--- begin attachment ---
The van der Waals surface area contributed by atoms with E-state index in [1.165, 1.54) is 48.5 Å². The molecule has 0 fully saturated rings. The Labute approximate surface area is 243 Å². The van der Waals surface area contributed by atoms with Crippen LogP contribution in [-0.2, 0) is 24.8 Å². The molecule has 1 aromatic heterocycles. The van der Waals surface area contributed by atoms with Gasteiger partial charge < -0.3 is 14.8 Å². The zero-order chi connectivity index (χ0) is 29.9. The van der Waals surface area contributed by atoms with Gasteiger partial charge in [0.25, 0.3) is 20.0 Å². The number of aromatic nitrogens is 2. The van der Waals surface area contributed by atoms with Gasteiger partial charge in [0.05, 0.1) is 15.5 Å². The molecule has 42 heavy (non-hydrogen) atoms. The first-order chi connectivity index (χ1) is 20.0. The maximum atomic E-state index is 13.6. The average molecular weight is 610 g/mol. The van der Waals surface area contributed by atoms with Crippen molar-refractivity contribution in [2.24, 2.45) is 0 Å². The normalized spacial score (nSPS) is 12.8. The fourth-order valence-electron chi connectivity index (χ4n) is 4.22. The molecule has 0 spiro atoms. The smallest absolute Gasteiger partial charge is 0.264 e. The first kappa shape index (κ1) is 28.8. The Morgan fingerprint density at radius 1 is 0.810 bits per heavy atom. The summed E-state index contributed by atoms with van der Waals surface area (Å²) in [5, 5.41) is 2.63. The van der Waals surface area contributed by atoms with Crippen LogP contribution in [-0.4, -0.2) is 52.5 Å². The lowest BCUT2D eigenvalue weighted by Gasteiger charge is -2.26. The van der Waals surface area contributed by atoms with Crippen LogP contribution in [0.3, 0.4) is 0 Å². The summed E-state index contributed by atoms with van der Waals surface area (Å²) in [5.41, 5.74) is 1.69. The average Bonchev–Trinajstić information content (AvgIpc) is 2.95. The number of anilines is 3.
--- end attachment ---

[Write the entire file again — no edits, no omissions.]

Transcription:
The van der Waals surface area contributed by atoms with E-state index in [1.165, 1.54) is 48.5 Å². The molecule has 0 fully saturated rings. The Labute approximate surface area is 243 Å². The van der Waals surface area contributed by atoms with Crippen LogP contribution in [-0.2, 0) is 24.8 Å². The molecule has 1 aromatic heterocycles. The van der Waals surface area contributed by atoms with Gasteiger partial charge < -0.3 is 14.8 Å². The zero-order chi connectivity index (χ0) is 29.9. The van der Waals surface area contributed by atoms with Gasteiger partial charge in [0.25, 0.3) is 20.0 Å². The number of aromatic nitrogens is 2. The van der Waals surface area contributed by atoms with Gasteiger partial charge in [0.05, 0.1) is 15.5 Å². The molecule has 42 heavy (non-hydrogen) atoms. The first-order chi connectivity index (χ1) is 20.0. The maximum atomic E-state index is 13.6. The average molecular weight is 610 g/mol. The van der Waals surface area contributed by atoms with Crippen molar-refractivity contribution in [2.24, 2.45) is 0 Å². The normalized spacial score (nSPS) is 12.8. The fourth-order valence-electron chi connectivity index (χ4n) is 4.22. The molecule has 0 spiro atoms. The smallest absolute Gasteiger partial charge is 0.264 e. The first kappa shape index (κ1) is 28.8. The Morgan fingerprint density at radius 1 is 0.810 bits per heavy atom. The summed E-state index contributed by atoms with van der Waals surface area (Å²) in [5, 5.41) is 2.63. The van der Waals surface area contributed by atoms with Crippen LogP contribution in [-0.4, -0.2) is 52.5 Å². The lowest BCUT2D eigenvalue weighted by Gasteiger charge is -2.26. The van der Waals surface area contributed by atoms with Crippen LogP contribution in [0.3, 0.4) is 0 Å². The summed E-state index contributed by atoms with van der Waals surface area (Å²) in [5.41, 5.74) is 1.69. The average Bonchev–Trinajstić information content (AvgIpc) is 2.95. The number of anilines is 3.